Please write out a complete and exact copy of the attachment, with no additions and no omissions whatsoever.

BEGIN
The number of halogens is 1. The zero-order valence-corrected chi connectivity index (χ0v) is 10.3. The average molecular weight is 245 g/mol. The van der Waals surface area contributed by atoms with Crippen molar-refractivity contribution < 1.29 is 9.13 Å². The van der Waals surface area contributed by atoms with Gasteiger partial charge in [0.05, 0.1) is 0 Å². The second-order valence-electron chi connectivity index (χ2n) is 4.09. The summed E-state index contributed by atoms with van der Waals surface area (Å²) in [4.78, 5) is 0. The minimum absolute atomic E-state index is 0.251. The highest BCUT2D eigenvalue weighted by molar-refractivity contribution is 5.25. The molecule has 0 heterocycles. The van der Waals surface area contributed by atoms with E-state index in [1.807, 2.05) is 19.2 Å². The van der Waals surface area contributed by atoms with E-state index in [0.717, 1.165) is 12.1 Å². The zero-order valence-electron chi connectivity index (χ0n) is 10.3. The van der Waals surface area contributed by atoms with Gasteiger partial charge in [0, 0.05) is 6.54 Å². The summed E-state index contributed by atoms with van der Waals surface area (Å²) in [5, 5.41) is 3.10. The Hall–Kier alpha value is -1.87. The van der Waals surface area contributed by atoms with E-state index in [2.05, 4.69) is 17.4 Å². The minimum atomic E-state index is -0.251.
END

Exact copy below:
The number of halogens is 1. The zero-order valence-corrected chi connectivity index (χ0v) is 10.3. The average molecular weight is 245 g/mol. The van der Waals surface area contributed by atoms with Crippen molar-refractivity contribution < 1.29 is 9.13 Å². The van der Waals surface area contributed by atoms with Gasteiger partial charge in [0.05, 0.1) is 0 Å². The second-order valence-electron chi connectivity index (χ2n) is 4.09. The summed E-state index contributed by atoms with van der Waals surface area (Å²) in [4.78, 5) is 0. The minimum absolute atomic E-state index is 0.251. The highest BCUT2D eigenvalue weighted by molar-refractivity contribution is 5.25. The molecule has 0 heterocycles. The van der Waals surface area contributed by atoms with E-state index in [1.807, 2.05) is 19.2 Å². The van der Waals surface area contributed by atoms with E-state index in [0.717, 1.165) is 12.1 Å². The zero-order valence-electron chi connectivity index (χ0n) is 10.3. The van der Waals surface area contributed by atoms with Gasteiger partial charge in [0, 0.05) is 6.54 Å². The summed E-state index contributed by atoms with van der Waals surface area (Å²) in [5, 5.41) is 3.10. The Hall–Kier alpha value is -1.87. The van der Waals surface area contributed by atoms with E-state index in [2.05, 4.69) is 17.4 Å². The minimum atomic E-state index is -0.251.